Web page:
With Oscar races heating up, we decided to put out this list of somewhat fair, certainly biased rankings of the last ten Best Picture winners. We will try to keep bitterness out of it, though for some we may not be able to resist. We’ll start from the bottom, giving a quick blurb on each. Note that the years given in parentheses represent the year of the Oscar ceremony, not necessarily the year in which the film was released. Also, keep in mind, these are all wonderful movies (except Crash), regardless of our rankings. We would recommend all of them strongly, except Crash.
10. Crash (2006)
You don’t know what was going on, we don’t know what was going on, and it still seems strange Brokeback Mountain didn’t win.
9. The Hurt Locker (2010)
Some may be surprised to see this ranked so low on our list, especially given our love of Jeremy Renner, as well as Guy Pearce and Ralph Fiennes making solid performances. That being said, Hurt Locker falls victim to us simply enjoying many of the other movies on the list more. As far as war films go, this one may be near the peak in moviemaking (Bigelow sticking it to Cameron), but it does not near the top in entertainment. Never had much hope, but we would have loved to see Up break through in that race.
8. No Country For Old Men (2008)
At the risk of being criticized harshly we place the Coen Brothers’ opus low on this list. Undeniably a great film, the movie suffers in our considerations mainly due to the enjoyability factor, now being introduced because we feel like it. Best Supporting Actor Javier Bardem, Josh Brolin, and Tommy Lee Jones all give wonderful performances in the adaptation of Cormac McCarthy’s twisted cat-and-mouse novel. We don’t mean to disrespect NCFOM. This ranking just came down to the “slow-burn” pace characteristic of both the Coens and McCarthy. The Academy seems to have gotten this one right, but we can’t move on without sharing some Daniel Day-Lewis magic.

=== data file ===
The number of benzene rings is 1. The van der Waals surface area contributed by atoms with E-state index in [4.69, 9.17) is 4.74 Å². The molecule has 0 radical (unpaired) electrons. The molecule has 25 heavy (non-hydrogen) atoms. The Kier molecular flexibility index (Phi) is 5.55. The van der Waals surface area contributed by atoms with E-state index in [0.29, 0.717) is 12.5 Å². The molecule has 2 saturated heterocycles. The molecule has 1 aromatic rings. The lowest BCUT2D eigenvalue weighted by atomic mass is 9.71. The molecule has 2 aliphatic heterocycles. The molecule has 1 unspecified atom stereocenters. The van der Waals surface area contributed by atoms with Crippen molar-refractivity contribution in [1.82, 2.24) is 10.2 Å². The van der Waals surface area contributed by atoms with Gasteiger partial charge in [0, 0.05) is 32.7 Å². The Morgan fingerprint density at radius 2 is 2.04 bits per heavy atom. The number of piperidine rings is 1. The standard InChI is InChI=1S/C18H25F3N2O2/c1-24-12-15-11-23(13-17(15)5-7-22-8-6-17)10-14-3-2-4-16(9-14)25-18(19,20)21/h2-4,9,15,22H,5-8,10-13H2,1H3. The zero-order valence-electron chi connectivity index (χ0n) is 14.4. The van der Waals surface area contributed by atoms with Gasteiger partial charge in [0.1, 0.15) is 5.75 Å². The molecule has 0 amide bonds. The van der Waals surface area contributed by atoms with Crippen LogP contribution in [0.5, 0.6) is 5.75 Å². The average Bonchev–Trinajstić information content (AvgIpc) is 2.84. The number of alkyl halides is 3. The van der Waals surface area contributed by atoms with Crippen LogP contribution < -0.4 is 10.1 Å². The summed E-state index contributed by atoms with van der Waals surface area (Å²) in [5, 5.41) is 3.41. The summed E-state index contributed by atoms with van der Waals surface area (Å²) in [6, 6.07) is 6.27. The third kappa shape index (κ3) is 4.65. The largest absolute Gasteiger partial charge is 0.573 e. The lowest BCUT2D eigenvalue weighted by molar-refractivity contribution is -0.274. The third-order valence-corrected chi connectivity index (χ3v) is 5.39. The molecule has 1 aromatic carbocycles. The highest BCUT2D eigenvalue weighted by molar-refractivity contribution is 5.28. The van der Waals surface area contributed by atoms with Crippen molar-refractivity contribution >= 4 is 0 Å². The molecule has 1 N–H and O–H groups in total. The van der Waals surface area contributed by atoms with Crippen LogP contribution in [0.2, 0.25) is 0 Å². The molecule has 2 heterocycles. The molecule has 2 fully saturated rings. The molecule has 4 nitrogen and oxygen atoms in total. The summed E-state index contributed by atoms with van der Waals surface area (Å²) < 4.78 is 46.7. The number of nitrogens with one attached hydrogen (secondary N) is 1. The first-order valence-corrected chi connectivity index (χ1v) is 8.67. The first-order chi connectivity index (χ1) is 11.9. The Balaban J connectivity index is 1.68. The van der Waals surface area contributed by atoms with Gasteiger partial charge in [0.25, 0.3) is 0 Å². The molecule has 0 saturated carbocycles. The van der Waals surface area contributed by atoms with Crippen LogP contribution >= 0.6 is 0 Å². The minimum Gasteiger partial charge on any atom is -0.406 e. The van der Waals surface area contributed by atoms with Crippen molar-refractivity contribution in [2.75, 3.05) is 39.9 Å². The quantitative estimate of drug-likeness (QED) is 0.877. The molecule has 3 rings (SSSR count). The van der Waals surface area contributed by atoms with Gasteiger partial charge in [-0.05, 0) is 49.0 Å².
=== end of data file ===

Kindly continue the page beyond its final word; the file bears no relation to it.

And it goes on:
7. The Artist (2012)
If we are being perfectly honest, and it seems we are, I fell asleep during my first viewing of this movie. Yes, I went back and watched, and yes, I did throughly enjoy the story, but I like to see more memorable pieces bringing home the prized statuette. We appreciate the Ode to Hollywood, but I’m not convinced it earned the award. Hard to pick out a film that clearly got robbed, though I personally loved Midnight in Paris (Remember, that came out before we were fully reminded of Woody Allen’s creepiness. Also, LOKI!)
6. The King’s Speech (2011)
Some may be surprised to see this one ahead of the last few entries, given its reputation for being slow, plodding, boring, or whatever combination of those you prefer. I, however, absolutely loved the chemistry Colin Firth has with both Helena Bonham Carter and Geoffrey Rush. King Bertie comes alive with Firth’s growth from stuttering and incompetent to confident and ready to lead. I think the Academy did well with this choice, though Inception is a favorite, and Winter’s Bone introduced us to The Greatest Living American.
This marks halftime, and now comes the hard part, separating a handful of the best films in recent memory. Disagreement is expected and encouraged.
5. Slumdog Millionaire (2009)
There is something infinitely charming about this movie. Dev Patel is a wonderful actor and a well structured, heart-tugging film like Slumdog is Oscar-bait 101. It’s a neat story structure, well-acted and alternating between being heartbreaking, heartwarming and surprisingly cheeky. Plus we love Mr. Boyle (not Oscar-worthy, but if you’re up for an odd, beautiful movie, check out the underrated Sunshine.) Slumdog earned its accolades and this solid ranking.